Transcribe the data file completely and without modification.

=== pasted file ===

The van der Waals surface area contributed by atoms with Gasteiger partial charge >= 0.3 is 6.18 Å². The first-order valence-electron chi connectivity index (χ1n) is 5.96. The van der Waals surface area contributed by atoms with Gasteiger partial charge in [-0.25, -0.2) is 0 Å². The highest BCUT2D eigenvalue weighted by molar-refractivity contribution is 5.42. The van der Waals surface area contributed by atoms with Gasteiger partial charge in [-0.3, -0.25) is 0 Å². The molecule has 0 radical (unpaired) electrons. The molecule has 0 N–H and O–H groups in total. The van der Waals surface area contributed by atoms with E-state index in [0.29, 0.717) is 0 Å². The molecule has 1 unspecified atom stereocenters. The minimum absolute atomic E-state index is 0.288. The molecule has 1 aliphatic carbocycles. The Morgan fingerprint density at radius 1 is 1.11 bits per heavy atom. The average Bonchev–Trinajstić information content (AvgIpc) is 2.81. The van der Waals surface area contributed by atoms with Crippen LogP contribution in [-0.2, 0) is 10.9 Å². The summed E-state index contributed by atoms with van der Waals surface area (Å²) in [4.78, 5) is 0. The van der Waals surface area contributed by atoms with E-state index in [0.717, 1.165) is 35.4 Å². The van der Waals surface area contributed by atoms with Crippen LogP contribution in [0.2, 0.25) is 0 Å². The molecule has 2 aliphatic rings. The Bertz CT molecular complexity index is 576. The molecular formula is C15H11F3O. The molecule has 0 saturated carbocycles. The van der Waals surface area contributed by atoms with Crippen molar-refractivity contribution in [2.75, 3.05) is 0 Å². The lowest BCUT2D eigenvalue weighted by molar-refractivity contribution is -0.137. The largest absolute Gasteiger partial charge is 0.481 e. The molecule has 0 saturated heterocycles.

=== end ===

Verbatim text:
The van der Waals surface area contributed by atoms with Gasteiger partial charge >= 0.3 is 6.18 Å². The first-order valence-electron chi connectivity index (χ1n) is 5.96. The van der Waals surface area contributed by atoms with Gasteiger partial charge in [-0.25, -0.2) is 0 Å². The highest BCUT2D eigenvalue weighted by molar-refractivity contribution is 5.42. The van der Waals surface area contributed by atoms with Gasteiger partial charge in [-0.3, -0.25) is 0 Å². The molecule has 0 radical (unpaired) electrons. The molecule has 0 N–H and O–H groups in total. The van der Waals surface area contributed by atoms with E-state index in [0.29, 0.717) is 0 Å². The molecule has 1 unspecified atom stereocenters. The minimum absolute atomic E-state index is 0.288. The molecule has 1 aliphatic carbocycles. The Morgan fingerprint density at radius 1 is 1.11 bits per heavy atom. The average Bonchev–Trinajstić information content (AvgIpc) is 2.81. The van der Waals surface area contributed by atoms with Crippen LogP contribution in [-0.2, 0) is 10.9 Å². The summed E-state index contributed by atoms with van der Waals surface area (Å²) in [4.78, 5) is 0. The van der Waals surface area contributed by atoms with E-state index in [0.717, 1.165) is 35.4 Å². The van der Waals surface area contributed by atoms with Crippen LogP contribution in [0.2, 0.25) is 0 Å². The molecule has 2 aliphatic rings. The Bertz CT molecular complexity index is 576. The molecular formula is C15H11F3O. The molecule has 0 saturated carbocycles. The van der Waals surface area contributed by atoms with Crippen molar-refractivity contribution in [2.75, 3.05) is 0 Å². The lowest BCUT2D eigenvalue weighted by molar-refractivity contribution is -0.137. The largest absolute Gasteiger partial charge is 0.481 e. The molecule has 0 saturated heterocycles.